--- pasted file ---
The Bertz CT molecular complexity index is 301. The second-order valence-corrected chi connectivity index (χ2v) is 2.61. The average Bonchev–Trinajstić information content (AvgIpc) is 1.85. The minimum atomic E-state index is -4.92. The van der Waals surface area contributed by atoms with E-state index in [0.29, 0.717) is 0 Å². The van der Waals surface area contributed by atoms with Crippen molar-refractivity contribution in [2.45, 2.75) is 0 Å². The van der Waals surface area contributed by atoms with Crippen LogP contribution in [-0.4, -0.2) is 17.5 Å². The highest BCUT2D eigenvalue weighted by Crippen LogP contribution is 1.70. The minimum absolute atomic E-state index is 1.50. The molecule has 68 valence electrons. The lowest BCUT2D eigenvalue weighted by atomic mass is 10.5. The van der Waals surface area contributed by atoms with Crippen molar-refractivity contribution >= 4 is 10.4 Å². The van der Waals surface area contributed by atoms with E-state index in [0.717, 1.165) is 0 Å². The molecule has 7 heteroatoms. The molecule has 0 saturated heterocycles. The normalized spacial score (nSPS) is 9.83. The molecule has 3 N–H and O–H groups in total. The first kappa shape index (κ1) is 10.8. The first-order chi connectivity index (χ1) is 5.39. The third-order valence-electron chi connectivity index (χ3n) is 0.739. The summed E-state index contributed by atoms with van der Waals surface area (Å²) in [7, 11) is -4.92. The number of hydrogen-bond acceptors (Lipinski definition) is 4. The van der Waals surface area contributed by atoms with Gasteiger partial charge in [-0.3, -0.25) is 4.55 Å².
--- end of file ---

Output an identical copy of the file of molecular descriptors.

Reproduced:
The Bertz CT molecular complexity index is 301. The second-order valence-corrected chi connectivity index (χ2v) is 2.61. The average Bonchev–Trinajstić information content (AvgIpc) is 1.85. The minimum atomic E-state index is -4.92. The van der Waals surface area contributed by atoms with E-state index in [0.29, 0.717) is 0 Å². The van der Waals surface area contributed by atoms with Crippen molar-refractivity contribution in [2.45, 2.75) is 0 Å². The van der Waals surface area contributed by atoms with Crippen LogP contribution in [-0.4, -0.2) is 17.5 Å². The highest BCUT2D eigenvalue weighted by Crippen LogP contribution is 1.70. The minimum absolute atomic E-state index is 1.50. The molecule has 68 valence electrons. The lowest BCUT2D eigenvalue weighted by atomic mass is 10.5. The van der Waals surface area contributed by atoms with Crippen molar-refractivity contribution >= 4 is 10.4 Å². The van der Waals surface area contributed by atoms with E-state index in [0.717, 1.165) is 0 Å². The molecule has 7 heteroatoms. The molecule has 0 saturated heterocycles. The normalized spacial score (nSPS) is 9.83. The molecule has 3 N–H and O–H groups in total. The first kappa shape index (κ1) is 10.8. The first-order chi connectivity index (χ1) is 5.39. The third-order valence-electron chi connectivity index (χ3n) is 0.739. The summed E-state index contributed by atoms with van der Waals surface area (Å²) in [7, 11) is -4.92. The number of hydrogen-bond acceptors (Lipinski definition) is 4. The van der Waals surface area contributed by atoms with Gasteiger partial charge in [-0.3, -0.25) is 4.55 Å².